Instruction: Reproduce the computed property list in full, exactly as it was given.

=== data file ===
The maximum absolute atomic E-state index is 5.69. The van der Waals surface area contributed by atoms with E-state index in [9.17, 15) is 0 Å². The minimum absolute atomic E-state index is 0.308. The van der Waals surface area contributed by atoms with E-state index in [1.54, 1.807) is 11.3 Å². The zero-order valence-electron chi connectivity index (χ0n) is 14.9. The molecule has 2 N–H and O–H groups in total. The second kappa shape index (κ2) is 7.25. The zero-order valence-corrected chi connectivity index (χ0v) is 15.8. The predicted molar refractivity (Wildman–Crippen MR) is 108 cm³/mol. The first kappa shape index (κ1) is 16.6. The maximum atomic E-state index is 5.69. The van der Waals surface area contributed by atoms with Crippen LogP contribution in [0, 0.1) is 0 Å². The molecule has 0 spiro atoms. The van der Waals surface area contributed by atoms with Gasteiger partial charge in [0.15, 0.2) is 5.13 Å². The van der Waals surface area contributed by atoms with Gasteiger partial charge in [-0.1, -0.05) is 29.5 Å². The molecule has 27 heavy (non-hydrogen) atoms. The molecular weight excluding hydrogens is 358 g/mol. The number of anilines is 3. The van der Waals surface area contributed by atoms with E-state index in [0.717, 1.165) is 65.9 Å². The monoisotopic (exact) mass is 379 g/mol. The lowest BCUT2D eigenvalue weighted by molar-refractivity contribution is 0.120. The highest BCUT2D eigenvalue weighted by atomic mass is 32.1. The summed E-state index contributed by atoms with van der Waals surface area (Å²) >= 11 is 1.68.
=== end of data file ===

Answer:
The maximum absolute atomic E-state index is 5.69. The van der Waals surface area contributed by atoms with E-state index in [9.17, 15) is 0 Å². The minimum absolute atomic E-state index is 0.308. The van der Waals surface area contributed by atoms with E-state index in [1.54, 1.807) is 11.3 Å². The zero-order valence-electron chi connectivity index (χ0n) is 14.9. The molecule has 2 N–H and O–H groups in total. The second kappa shape index (κ2) is 7.25. The zero-order valence-corrected chi connectivity index (χ0v) is 15.8. The predicted molar refractivity (Wildman–Crippen MR) is 108 cm³/mol. The first kappa shape index (κ1) is 16.6. The maximum atomic E-state index is 5.69. The van der Waals surface area contributed by atoms with Crippen LogP contribution in [0, 0.1) is 0 Å². The molecule has 0 spiro atoms. The van der Waals surface area contributed by atoms with Gasteiger partial charge in [0.15, 0.2) is 5.13 Å². The van der Waals surface area contributed by atoms with Gasteiger partial charge in [-0.1, -0.05) is 29.5 Å². The molecule has 27 heavy (non-hydrogen) atoms. The molecular weight excluding hydrogens is 358 g/mol. The number of anilines is 3. The van der Waals surface area contributed by atoms with E-state index in [0.717, 1.165) is 65.9 Å². The monoisotopic (exact) mass is 379 g/mol. The lowest BCUT2D eigenvalue weighted by molar-refractivity contribution is 0.120. The highest BCUT2D eigenvalue weighted by atomic mass is 32.1. The summed E-state index contributed by atoms with van der Waals surface area (Å²) >= 11 is 1.68.